Air Clean Up

  • How Has Pollution Affected the Taj Mahal?

How Has Pollution Affected the Taj Mahal?

May 19 2018 Read 3716 Times

The Taj Mahal is one of the most iconic buildings in the world. Located in the northern city of Agra, it has become synonymous with the country of India and is visited by around three million tourists from all parts of the world every year. Most of all, it’s famed for its stunning white marble façade.

However, that image may be under threat. The pristine white exterior has recently become besmirched with yellow, green and brown spots most likely caused by manmade pollution. As a result, the country’s Supreme Court has ordered the government to take appropriate action.

Tarnishing the Taj

The story behind the Taj Mahal is a moving one. Legend claims that the 17th century Shah Jahan lost his wife Mumtaz Mahal to a difficult childbirth, but on her deathbed she made him promise to entomb her in the most stunning mausoleum known to man. The exquisite white marble structure is the result of his efforts.

Recently, the exterior of the building has lost some of its incredible lustre due to a build-up of pollution, dirt and grime from surrounding building sites. Its location among construction sites in Agra in the state of Uttar Pradesh means that it’s exposed to smog, dust and other unwanted contaminants. The droppings of insects compound the discolouration, leading to specks of brown, green and yellow appearing on its surface.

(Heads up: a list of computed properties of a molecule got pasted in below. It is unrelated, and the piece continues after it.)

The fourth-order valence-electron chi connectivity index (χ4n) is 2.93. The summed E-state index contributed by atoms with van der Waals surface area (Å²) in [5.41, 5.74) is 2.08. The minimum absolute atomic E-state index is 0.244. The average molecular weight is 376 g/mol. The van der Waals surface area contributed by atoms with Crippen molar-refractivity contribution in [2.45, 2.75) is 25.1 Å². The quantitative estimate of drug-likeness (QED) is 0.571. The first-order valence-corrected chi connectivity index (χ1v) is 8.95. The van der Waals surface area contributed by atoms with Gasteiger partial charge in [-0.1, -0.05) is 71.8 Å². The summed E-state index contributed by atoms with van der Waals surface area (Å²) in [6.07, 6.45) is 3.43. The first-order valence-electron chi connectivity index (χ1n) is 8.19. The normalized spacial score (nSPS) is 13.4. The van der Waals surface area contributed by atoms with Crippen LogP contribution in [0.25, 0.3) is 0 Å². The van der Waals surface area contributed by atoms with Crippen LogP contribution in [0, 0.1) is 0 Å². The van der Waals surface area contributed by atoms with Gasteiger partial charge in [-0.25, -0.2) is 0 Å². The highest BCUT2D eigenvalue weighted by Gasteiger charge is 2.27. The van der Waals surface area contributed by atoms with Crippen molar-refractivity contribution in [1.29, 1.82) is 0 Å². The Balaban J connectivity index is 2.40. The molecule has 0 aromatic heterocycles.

Taking action

India is slowly waking up to the terrible air quality crisis that has gripped the country over the last decade. With a growing market for continuous emissions monitoring systems in developing countries and a population increasingly aware of the issue, the government has pledged to tackle the crisis via a number of measures. One of them is the incredibly ambitious target of making all vehicles in the country powered by electricity by 2030.

They have now been handed another task – cleaning up the Taj Mahal. The Supreme Court met at the beginning of the month and called on the government to enlist the help of international specialists to rectify the problem. “Earlier it was turning yellow, and now it is becoming brown and green. It is very serious. It seems you are helpless. It has to be saved,” stated justices Madan Lokur and Deepak Gupta. “You can get help from experts from outside to assess the damage done and restore it... There seems to be lack of will and expertise.” 

Pollution and property

The famous mausoleum isn’t the only building to feel the strain of manmade pollution. Closer to home, experts speculated that London’s property market could plummet by 10% or 15% due to excessive pollution in areas in and around the busy thoroughfare of Hyde Park. The prestigious Mayfair and Park Lane (the most expensive squares on a Monopoly board) would be directly impacted.

The solution at home must be the same as abroad - improve air quality and reduce transport-related pollution as soon as possible. The British government has introduced its own plan surrounding petrol and diesel cars, albeit a less ambitious one than the Indian target. Theresa May’s government has called for all vehicles to have zero emissions by 2050, which critics have said will be too late.

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